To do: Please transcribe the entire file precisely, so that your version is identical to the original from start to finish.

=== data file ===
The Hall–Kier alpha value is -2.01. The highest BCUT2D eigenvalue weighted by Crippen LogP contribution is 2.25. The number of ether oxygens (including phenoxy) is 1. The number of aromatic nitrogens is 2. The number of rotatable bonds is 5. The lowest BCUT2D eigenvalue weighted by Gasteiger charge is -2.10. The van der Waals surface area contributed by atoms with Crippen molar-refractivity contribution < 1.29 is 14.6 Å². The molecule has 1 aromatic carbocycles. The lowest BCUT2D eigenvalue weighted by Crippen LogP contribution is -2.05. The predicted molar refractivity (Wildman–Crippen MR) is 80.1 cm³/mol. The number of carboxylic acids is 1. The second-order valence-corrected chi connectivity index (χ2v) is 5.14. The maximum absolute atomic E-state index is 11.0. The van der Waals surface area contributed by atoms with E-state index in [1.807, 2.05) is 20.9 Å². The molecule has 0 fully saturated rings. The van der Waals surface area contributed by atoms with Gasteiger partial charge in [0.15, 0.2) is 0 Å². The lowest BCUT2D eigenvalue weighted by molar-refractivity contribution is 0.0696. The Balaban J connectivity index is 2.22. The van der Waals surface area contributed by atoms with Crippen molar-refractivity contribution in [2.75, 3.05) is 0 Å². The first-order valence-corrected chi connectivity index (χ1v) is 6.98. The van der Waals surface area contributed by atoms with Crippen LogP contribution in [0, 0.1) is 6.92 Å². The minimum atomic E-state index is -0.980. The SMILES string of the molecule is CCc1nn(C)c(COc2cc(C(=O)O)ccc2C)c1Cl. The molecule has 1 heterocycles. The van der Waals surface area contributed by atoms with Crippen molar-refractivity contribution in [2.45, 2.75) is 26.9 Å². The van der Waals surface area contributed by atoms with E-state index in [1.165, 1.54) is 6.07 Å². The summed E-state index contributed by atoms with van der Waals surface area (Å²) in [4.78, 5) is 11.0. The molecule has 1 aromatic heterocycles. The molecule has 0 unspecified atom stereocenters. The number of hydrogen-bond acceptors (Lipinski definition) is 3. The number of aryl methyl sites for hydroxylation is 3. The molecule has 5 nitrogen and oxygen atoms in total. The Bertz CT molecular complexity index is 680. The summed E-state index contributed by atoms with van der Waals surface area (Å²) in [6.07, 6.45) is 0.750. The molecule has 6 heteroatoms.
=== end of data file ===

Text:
The Hall–Kier alpha value is -2.01. The highest BCUT2D eigenvalue weighted by Crippen LogP contribution is 2.25. The number of ether oxygens (including phenoxy) is 1. The number of aromatic nitrogens is 2. The number of rotatable bonds is 5. The lowest BCUT2D eigenvalue weighted by Gasteiger charge is -2.10. The van der Waals surface area contributed by atoms with Crippen molar-refractivity contribution < 1.29 is 14.6 Å². The molecule has 1 aromatic carbocycles. The lowest BCUT2D eigenvalue weighted by Crippen LogP contribution is -2.05. The predicted molar refractivity (Wildman–Crippen MR) is 80.1 cm³/mol. The number of carboxylic acids is 1. The second-order valence-corrected chi connectivity index (χ2v) is 5.14. The maximum absolute atomic E-state index is 11.0. The van der Waals surface area contributed by atoms with E-state index in [1.807, 2.05) is 20.9 Å². The molecule has 0 fully saturated rings. The van der Waals surface area contributed by atoms with Gasteiger partial charge in [0.15, 0.2) is 0 Å². The lowest BCUT2D eigenvalue weighted by molar-refractivity contribution is 0.0696. The Balaban J connectivity index is 2.22. The van der Waals surface area contributed by atoms with Crippen molar-refractivity contribution in [2.75, 3.05) is 0 Å². The first-order valence-corrected chi connectivity index (χ1v) is 6.98. The van der Waals surface area contributed by atoms with Crippen LogP contribution in [0, 0.1) is 6.92 Å². The minimum atomic E-state index is -0.980. The SMILES string of the molecule is CCc1nn(C)c(COc2cc(C(=O)O)ccc2C)c1Cl. The molecule has 1 heterocycles. The van der Waals surface area contributed by atoms with Crippen molar-refractivity contribution in [2.45, 2.75) is 26.9 Å². The van der Waals surface area contributed by atoms with E-state index in [1.165, 1.54) is 6.07 Å². The summed E-state index contributed by atoms with van der Waals surface area (Å²) in [4.78, 5) is 11.0. The molecule has 1 aromatic heterocycles. The molecule has 0 unspecified atom stereocenters. The number of hydrogen-bond acceptors (Lipinski definition) is 3. The number of aryl methyl sites for hydroxylation is 3. The molecule has 5 nitrogen and oxygen atoms in total. The Bertz CT molecular complexity index is 680. The summed E-state index contributed by atoms with van der Waals surface area (Å²) in [6.07, 6.45) is 0.750. The molecule has 6 heteroatoms.